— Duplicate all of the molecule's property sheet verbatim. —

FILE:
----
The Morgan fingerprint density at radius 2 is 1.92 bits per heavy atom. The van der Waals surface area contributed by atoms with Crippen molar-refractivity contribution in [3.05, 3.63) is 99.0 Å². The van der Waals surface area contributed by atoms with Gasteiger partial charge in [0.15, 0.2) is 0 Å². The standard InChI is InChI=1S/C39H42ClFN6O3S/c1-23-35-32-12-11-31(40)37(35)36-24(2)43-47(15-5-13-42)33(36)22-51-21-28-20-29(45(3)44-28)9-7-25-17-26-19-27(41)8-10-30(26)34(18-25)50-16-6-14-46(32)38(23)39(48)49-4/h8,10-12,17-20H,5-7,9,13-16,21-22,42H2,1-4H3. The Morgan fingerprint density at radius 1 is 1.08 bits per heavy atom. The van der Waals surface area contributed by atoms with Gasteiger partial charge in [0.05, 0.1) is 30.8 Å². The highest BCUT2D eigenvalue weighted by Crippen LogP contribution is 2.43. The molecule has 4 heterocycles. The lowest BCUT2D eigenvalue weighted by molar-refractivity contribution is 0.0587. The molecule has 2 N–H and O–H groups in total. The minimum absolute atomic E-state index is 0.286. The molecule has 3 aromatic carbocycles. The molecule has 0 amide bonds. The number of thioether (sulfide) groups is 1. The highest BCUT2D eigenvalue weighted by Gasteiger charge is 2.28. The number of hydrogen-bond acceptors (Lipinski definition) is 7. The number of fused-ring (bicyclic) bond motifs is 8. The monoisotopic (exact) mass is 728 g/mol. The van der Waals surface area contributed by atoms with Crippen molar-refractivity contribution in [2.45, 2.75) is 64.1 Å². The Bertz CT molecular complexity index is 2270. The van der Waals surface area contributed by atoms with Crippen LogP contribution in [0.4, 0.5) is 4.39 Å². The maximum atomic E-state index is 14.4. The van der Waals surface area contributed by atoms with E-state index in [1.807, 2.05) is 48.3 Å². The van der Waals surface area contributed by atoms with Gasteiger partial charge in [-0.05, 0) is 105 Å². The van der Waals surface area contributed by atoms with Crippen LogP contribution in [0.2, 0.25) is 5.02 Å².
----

The Morgan fingerprint density at radius 2 is 1.92 bits per heavy atom. The van der Waals surface area contributed by atoms with Crippen molar-refractivity contribution in [3.05, 3.63) is 99.0 Å². The van der Waals surface area contributed by atoms with Gasteiger partial charge in [0.15, 0.2) is 0 Å². The standard InChI is InChI=1S/C39H42ClFN6O3S/c1-23-35-32-12-11-31(40)37(35)36-24(2)43-47(15-5-13-42)33(36)22-51-21-28-20-29(45(3)44-28)9-7-25-17-26-19-27(41)8-10-30(26)34(18-25)50-16-6-14-46(32)38(23)39(48)49-4/h8,10-12,17-20H,5-7,9,13-16,21-22,42H2,1-4H3. The Morgan fingerprint density at radius 1 is 1.08 bits per heavy atom. The van der Waals surface area contributed by atoms with Gasteiger partial charge in [0.05, 0.1) is 30.8 Å². The highest BCUT2D eigenvalue weighted by Crippen LogP contribution is 2.43. The molecule has 4 heterocycles. The lowest BCUT2D eigenvalue weighted by molar-refractivity contribution is 0.0587. The molecule has 2 N–H and O–H groups in total. The minimum absolute atomic E-state index is 0.286. The molecule has 3 aromatic carbocycles. The molecule has 0 amide bonds. The number of thioether (sulfide) groups is 1. The highest BCUT2D eigenvalue weighted by Gasteiger charge is 2.28. The number of hydrogen-bond acceptors (Lipinski definition) is 7. The number of fused-ring (bicyclic) bond motifs is 8. The monoisotopic (exact) mass is 728 g/mol. The van der Waals surface area contributed by atoms with Crippen molar-refractivity contribution in [2.45, 2.75) is 64.1 Å². The Bertz CT molecular complexity index is 2270. The van der Waals surface area contributed by atoms with Crippen LogP contribution in [0.4, 0.5) is 4.39 Å². The maximum atomic E-state index is 14.4. The van der Waals surface area contributed by atoms with E-state index in [1.807, 2.05) is 48.3 Å². The van der Waals surface area contributed by atoms with Gasteiger partial charge in [-0.05, 0) is 105 Å². The van der Waals surface area contributed by atoms with Crippen LogP contribution in [0.2, 0.25) is 5.02 Å².